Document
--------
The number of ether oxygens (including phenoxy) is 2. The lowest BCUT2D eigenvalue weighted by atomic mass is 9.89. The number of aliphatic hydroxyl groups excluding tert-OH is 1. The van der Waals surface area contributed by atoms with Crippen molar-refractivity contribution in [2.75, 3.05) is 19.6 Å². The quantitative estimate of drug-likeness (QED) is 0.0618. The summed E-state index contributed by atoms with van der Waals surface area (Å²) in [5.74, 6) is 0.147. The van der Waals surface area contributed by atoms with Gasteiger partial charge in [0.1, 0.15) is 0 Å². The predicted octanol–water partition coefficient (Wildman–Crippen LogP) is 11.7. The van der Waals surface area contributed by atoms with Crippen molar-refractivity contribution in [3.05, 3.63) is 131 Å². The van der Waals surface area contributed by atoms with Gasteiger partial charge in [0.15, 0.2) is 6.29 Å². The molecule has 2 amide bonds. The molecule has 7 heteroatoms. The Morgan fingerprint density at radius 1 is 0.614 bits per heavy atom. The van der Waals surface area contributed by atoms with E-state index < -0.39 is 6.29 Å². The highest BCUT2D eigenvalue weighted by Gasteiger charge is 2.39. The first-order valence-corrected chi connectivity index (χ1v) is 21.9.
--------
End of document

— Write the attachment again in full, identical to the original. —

The number of ether oxygens (including phenoxy) is 2. The lowest BCUT2D eigenvalue weighted by atomic mass is 9.89. The number of aliphatic hydroxyl groups excluding tert-OH is 1. The van der Waals surface area contributed by atoms with Crippen molar-refractivity contribution in [2.75, 3.05) is 19.6 Å². The quantitative estimate of drug-likeness (QED) is 0.0618. The summed E-state index contributed by atoms with van der Waals surface area (Å²) in [5.74, 6) is 0.147. The van der Waals surface area contributed by atoms with Gasteiger partial charge in [0.1, 0.15) is 0 Å². The predicted octanol–water partition coefficient (Wildman–Crippen LogP) is 11.7. The van der Waals surface area contributed by atoms with Crippen molar-refractivity contribution in [3.05, 3.63) is 131 Å². The van der Waals surface area contributed by atoms with Gasteiger partial charge in [0.15, 0.2) is 6.29 Å². The molecule has 2 amide bonds. The molecule has 7 heteroatoms. The Morgan fingerprint density at radius 1 is 0.614 bits per heavy atom. The van der Waals surface area contributed by atoms with E-state index < -0.39 is 6.29 Å². The highest BCUT2D eigenvalue weighted by Gasteiger charge is 2.39. The first-order valence-corrected chi connectivity index (χ1v) is 21.9.